Senator Ron Johnson (R-Wisc.) said he’s against a vaccine mandate “unless there’s some incredibly deadly disease.” The senator also insisted that he is not downplaying the virus and is aware that the U.S. has “had 600,000 excess deaths over the last year.”
During a Friday night interview on Fox, Johnson was asked if he could ever get behind a vaccine mandate for everybody.
“No,” the senator said, adding, “Not unless there’s some incredibly deadly disease. I mean much higher infection-fatality rates than we have with Covid.”
Question: Could you ever get behind a vaccine mandate for everybody?
Ron Johnson: No, not unless there’s some incredibly deadly disease pic.twitter.com/dySLgROgJK
— Acyn (@Acyn) July 31, 2021
Johnson then spread disinformation about the death rates of influenza as compared to the coronavirus.
“We don’t know the final infection-fatality rate, but right now it’s looking like it’s not going to be much more than double a bad season of flu,” Johnson said.
But according to a report this week from Johns Hopkins Medicine, health experts say that “at present, [the Covid mortality rate] is thought to be substantially higher (possibly 10 times or more) than that of most strains of the flu.”
Johnson said he’s not downplaying the virus, but that is a lie. Last year, the senator reacted to businesses closing down because of rising pandemic death rates by saying, “We don’t shut down our economy because tens of thousands of people die on the highways.”
In April, the Trump sycophant senator railed against the efforts to get Americans vaccinated, suggesting that there are conspiratorial motives at play. Johnson said that he saw “no reason to be pushing vaccines on people,” adding that the “big push to make sure everybody gets the vaccine” made him “highly suspicious.”
And in June, Johnson was suspended from YouTube for one week after his account added a video of the senator spreading disinformation about the virus.
Dr. Richina Bicette, a medical director at Baylor College of Medicine, told CNN on Saturday that although vaccinated people can “potentially be susceptible to contracting Covid,” hospitalizations and deaths are overwhelming among the unvaccinated.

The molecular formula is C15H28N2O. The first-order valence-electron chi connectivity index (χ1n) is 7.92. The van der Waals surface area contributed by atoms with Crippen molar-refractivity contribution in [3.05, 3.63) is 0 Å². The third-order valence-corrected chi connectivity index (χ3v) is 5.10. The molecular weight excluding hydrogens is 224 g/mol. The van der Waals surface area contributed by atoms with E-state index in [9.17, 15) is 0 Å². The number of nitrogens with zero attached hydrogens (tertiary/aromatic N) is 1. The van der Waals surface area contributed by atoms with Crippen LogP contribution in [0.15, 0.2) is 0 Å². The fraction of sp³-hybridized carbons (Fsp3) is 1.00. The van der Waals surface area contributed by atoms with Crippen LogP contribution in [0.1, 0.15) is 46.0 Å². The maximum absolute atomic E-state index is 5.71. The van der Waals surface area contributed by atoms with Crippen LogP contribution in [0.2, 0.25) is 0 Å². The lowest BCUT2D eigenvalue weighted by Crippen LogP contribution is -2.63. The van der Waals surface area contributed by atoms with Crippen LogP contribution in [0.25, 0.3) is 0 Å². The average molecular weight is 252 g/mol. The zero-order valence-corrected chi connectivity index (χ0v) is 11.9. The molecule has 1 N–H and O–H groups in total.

“The pandemic is not over,” the doctor said. “Vaccines are still the best way that we have to win this war against Covid-19. So, yes, while it may be true that you could potentially be susceptible to contracting Covid if you are vaccinated, that’s not a reason not to get vaccinated. We talked about the outbreak in Massachusetts and how 74 percent of those people were vaccinated, but of the 351 people that tested positive, four of the vaccinated people had to be admitted to the hospital. That, by itself, is enough evidence that these vaccines are working and are helpful.”
It’s also worth noting that Massachusetts has one of the highest vaccination rates in the country, so it is inevitable that more cases will be among vaccinated people because they make up a large portion of the population.
Bicette added, “If you look at the numbers, 99.5 percent of people who are currently dying of Covid-19 are unvaccinated. Of those who are hospitalized, 97 percent are unvaccinated.”
In conclusion, the doctor said, “So again, you may have a little cough, you may get the sniffles if you contract Covid and are vaccinated. But you’re not gonna wind up on oxygen. You’re not wind up in a ventilator. And you’re not gonna wind up in the grave like the over 613,000 other Americans who have succumbed to this illness.”